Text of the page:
- Get the handshake (in-person only). Most candidates will do a handshake line after events to take pictures and greet constituents. This is a great chance to ask a question or follow up on an answer. Pro Tip: Respectfully hold their hand until you get a real answer. This makes it harder to brush you off.
Stay polite and on message.
- Identify yourself as a volunteer with RESULTS.
- Begin with a brief thank you or acknowledgement, if possible.
- Be polite, respectful, assertive, and concise.
- Remain focused and cordial even if your question is blown over. Be firm in repeating the question and asking for an appropriate response.
- Don’t embarrass the member of Congress. If he or she simply cannot give you a direct reply, let the member know that you will be arranging an opportunity for further discussion. Often times members simply want their staff to review the policy or legislation so there are no surprises. Polite follow-up shows you are a dedicated and active member of the community – someone they WANT a relationship with!
Do your follow-up.
- Find the media. For in-person events, seek out media after the meeting to talk about our issues if they were not covered or to expand on them if they were. This is a great way to start building long term relationships with local media. For online events, consider writing a letter to the editor to your local paper about the event, thanking the member of Congress for publicly committing to a specific position or action.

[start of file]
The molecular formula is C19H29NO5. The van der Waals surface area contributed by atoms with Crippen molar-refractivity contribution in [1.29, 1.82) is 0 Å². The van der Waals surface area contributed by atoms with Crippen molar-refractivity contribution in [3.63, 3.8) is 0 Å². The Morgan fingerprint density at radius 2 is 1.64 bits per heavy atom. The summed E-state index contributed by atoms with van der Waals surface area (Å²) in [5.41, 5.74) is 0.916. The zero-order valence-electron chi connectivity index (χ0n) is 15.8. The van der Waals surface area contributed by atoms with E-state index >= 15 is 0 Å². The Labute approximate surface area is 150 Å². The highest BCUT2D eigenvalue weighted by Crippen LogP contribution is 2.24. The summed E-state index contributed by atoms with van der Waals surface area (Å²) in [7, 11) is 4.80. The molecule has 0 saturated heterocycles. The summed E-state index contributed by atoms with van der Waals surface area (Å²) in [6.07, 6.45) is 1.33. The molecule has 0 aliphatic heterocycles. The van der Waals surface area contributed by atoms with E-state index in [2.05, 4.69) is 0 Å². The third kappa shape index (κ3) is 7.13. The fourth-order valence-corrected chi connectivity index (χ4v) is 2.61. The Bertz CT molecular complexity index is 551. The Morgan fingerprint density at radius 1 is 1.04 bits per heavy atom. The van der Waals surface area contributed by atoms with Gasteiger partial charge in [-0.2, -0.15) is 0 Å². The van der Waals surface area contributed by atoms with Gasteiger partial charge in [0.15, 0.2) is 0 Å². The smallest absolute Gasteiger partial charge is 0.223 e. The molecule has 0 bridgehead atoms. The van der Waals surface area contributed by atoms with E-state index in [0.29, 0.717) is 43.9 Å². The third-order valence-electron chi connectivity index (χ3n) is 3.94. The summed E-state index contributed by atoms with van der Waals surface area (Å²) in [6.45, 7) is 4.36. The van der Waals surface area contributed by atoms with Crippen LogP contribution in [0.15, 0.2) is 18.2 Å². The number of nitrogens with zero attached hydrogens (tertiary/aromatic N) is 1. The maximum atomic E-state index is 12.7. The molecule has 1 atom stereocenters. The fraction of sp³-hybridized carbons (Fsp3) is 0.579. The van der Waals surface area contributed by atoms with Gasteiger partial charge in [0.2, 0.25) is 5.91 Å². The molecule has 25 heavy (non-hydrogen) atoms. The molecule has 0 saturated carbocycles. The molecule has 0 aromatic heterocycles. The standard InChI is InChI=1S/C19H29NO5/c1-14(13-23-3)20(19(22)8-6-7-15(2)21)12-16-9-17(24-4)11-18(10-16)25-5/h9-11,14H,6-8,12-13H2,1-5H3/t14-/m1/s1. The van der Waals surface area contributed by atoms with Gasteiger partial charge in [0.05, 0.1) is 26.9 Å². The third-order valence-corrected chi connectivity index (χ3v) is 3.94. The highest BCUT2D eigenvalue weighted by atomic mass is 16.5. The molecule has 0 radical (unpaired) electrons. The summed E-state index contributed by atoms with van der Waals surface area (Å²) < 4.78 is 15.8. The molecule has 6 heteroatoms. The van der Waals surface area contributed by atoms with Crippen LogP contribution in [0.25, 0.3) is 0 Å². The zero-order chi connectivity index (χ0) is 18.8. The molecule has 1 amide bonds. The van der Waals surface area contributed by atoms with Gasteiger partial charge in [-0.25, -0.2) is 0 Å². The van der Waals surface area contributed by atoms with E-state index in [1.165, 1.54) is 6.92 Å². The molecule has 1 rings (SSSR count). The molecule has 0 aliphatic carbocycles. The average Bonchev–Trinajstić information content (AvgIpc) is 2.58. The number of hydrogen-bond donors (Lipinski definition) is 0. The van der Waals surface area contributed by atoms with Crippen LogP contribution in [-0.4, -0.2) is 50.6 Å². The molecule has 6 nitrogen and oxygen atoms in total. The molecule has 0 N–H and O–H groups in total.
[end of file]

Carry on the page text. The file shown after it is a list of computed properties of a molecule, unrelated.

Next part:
- Seek out the member or candidate’s staff (in-person only). Introduce yourselves and your issue, and provide them with your contact information and any supporting materials you brought with you. Leave the event with a clear plan to follow up with their staff – and do it!
- Send written follow-up. Within a few days, e-mail a letter to the member of Congress or candidate and the staff person. Mention that you were at the meeting or forum and recap your issue, question, or request. If you weren’t able to ask your question at the meeting, send a follow-up letter acknowledging you were there, and contact the appropriate legislative staff person to present your issue.
- Share your information. Share information you learned from the gathering with your group and action network. Give them ideas on how they might follow up on the issue with the member or candidate and his or her staff.
- Report to RESULTS staff. Let us know what happened! How did it go and what can we learn about the member for the future? Report online.
- Remember – persistence pays off. Keep following up until you get a response to your question or request!